Strangers on a train. No, not that one – and not Before Sunrise, either. This is a more downbeat (and arguable more convincing) undertaking altogether: idealistic Finnish archaeology student Laura finds herself stuck in the titular sleeper compartment of a slow-haul Moscow-Murmansk train with very-far-from-idealistic crop-headed Russian drunk Ljoha, who’s on his way to a dead-end mining job. Can their initial mutual hostility be overcome? And will Laura get to see the famous Kanozero petrogylphs at journeys end? Terrific performances from both leads lend conviction to what director Kuosmanen has memorably described as “an Arctic road movie that takes place on the train”, and the understated-but-assured location shooting contributes to an overall sense of realism which allows the film to transcend what might otherwise have seemed like an overly neat clash-of-cultures setup.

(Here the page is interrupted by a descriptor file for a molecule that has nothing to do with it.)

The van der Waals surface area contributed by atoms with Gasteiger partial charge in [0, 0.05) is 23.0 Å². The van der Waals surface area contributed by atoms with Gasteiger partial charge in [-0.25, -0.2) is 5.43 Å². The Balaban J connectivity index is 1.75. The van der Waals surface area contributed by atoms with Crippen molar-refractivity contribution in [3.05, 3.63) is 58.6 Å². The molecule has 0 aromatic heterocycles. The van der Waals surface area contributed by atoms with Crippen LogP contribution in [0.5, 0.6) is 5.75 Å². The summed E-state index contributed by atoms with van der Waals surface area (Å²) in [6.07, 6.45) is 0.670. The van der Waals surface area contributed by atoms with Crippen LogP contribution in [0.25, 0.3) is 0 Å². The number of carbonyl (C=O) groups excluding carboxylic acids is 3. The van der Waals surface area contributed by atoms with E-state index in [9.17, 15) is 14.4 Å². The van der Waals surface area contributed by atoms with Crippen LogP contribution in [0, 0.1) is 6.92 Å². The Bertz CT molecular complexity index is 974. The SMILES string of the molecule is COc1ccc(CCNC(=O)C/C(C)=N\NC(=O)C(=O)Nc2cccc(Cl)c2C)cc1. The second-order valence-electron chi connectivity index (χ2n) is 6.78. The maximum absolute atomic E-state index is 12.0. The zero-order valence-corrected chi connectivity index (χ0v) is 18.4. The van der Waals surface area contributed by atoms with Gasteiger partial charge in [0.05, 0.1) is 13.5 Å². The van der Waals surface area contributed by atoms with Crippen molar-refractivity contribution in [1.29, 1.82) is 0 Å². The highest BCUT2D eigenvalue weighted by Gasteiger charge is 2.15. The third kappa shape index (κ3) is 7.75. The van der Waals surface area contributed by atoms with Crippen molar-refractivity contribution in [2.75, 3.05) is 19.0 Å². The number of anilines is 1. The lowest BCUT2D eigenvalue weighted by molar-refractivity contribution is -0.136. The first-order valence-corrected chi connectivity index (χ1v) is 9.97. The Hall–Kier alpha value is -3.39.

93 % – Rotten Tomatoes
7.3 / 10 – IMDB
“Shot largely within the confines of a real Russian train, the film brilliantly captures the authentic air of its setting, placing the audience right there in that strange liminal space between stasis and motion, an environment that strikes a chord with both its central characters.”
“Beautifully believable performances from Haarla and Borisov add emotional weight, rivalling the nuanced naturalistic charm of Ethan Hawke and Julie Delpy in Richard Linklater’s Before trilogy.”